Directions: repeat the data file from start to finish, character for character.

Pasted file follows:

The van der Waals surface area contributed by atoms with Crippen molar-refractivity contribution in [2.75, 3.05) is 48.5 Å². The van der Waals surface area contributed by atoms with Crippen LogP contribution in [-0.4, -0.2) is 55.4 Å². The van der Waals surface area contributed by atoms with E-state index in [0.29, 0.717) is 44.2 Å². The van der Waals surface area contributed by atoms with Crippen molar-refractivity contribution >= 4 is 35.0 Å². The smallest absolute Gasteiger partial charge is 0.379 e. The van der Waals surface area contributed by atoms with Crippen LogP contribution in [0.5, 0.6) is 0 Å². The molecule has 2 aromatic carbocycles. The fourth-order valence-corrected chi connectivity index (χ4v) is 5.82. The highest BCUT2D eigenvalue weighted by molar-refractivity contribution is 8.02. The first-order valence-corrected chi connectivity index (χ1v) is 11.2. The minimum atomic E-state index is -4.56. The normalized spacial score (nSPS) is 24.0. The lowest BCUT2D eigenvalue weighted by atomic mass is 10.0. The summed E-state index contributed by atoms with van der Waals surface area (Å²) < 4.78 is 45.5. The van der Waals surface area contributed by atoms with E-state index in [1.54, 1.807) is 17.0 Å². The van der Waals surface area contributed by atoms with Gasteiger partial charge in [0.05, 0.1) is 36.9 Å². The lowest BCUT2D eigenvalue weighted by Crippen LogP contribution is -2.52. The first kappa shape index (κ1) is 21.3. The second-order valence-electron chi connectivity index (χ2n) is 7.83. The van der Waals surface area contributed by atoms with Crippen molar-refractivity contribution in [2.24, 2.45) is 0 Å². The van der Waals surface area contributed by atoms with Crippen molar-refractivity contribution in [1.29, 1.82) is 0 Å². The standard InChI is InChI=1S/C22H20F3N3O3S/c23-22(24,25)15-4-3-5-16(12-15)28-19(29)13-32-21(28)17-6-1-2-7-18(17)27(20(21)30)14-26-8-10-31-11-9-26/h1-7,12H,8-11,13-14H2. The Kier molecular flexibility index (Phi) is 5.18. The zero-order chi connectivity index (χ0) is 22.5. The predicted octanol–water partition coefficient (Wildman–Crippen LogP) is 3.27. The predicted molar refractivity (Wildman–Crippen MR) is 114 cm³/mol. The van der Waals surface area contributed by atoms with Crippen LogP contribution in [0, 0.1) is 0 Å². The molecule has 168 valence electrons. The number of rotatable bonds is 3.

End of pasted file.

The van der Waals surface area contributed by atoms with Crippen molar-refractivity contribution in [2.75, 3.05) is 48.5 Å². The van der Waals surface area contributed by atoms with Crippen LogP contribution in [-0.4, -0.2) is 55.4 Å². The van der Waals surface area contributed by atoms with E-state index in [0.29, 0.717) is 44.2 Å². The van der Waals surface area contributed by atoms with Crippen molar-refractivity contribution >= 4 is 35.0 Å². The smallest absolute Gasteiger partial charge is 0.379 e. The van der Waals surface area contributed by atoms with Crippen LogP contribution in [0.5, 0.6) is 0 Å². The molecule has 2 aromatic carbocycles. The fourth-order valence-corrected chi connectivity index (χ4v) is 5.82. The highest BCUT2D eigenvalue weighted by molar-refractivity contribution is 8.02. The first-order valence-corrected chi connectivity index (χ1v) is 11.2. The minimum atomic E-state index is -4.56. The normalized spacial score (nSPS) is 24.0. The lowest BCUT2D eigenvalue weighted by atomic mass is 10.0. The summed E-state index contributed by atoms with van der Waals surface area (Å²) < 4.78 is 45.5. The van der Waals surface area contributed by atoms with E-state index in [1.54, 1.807) is 17.0 Å². The van der Waals surface area contributed by atoms with Gasteiger partial charge in [0.05, 0.1) is 36.9 Å². The lowest BCUT2D eigenvalue weighted by Crippen LogP contribution is -2.52. The first kappa shape index (κ1) is 21.3. The second-order valence-electron chi connectivity index (χ2n) is 7.83. The van der Waals surface area contributed by atoms with Crippen molar-refractivity contribution in [2.24, 2.45) is 0 Å². The van der Waals surface area contributed by atoms with Crippen molar-refractivity contribution in [1.29, 1.82) is 0 Å². The standard InChI is InChI=1S/C22H20F3N3O3S/c23-22(24,25)15-4-3-5-16(12-15)28-19(29)13-32-21(28)17-6-1-2-7-18(17)27(20(21)30)14-26-8-10-31-11-9-26/h1-7,12H,8-11,13-14H2. The Kier molecular flexibility index (Phi) is 5.18. The zero-order chi connectivity index (χ0) is 22.5. The predicted octanol–water partition coefficient (Wildman–Crippen LogP) is 3.27. The predicted molar refractivity (Wildman–Crippen MR) is 114 cm³/mol. The van der Waals surface area contributed by atoms with Crippen LogP contribution in [0, 0.1) is 0 Å². The molecule has 168 valence electrons. The number of rotatable bonds is 3.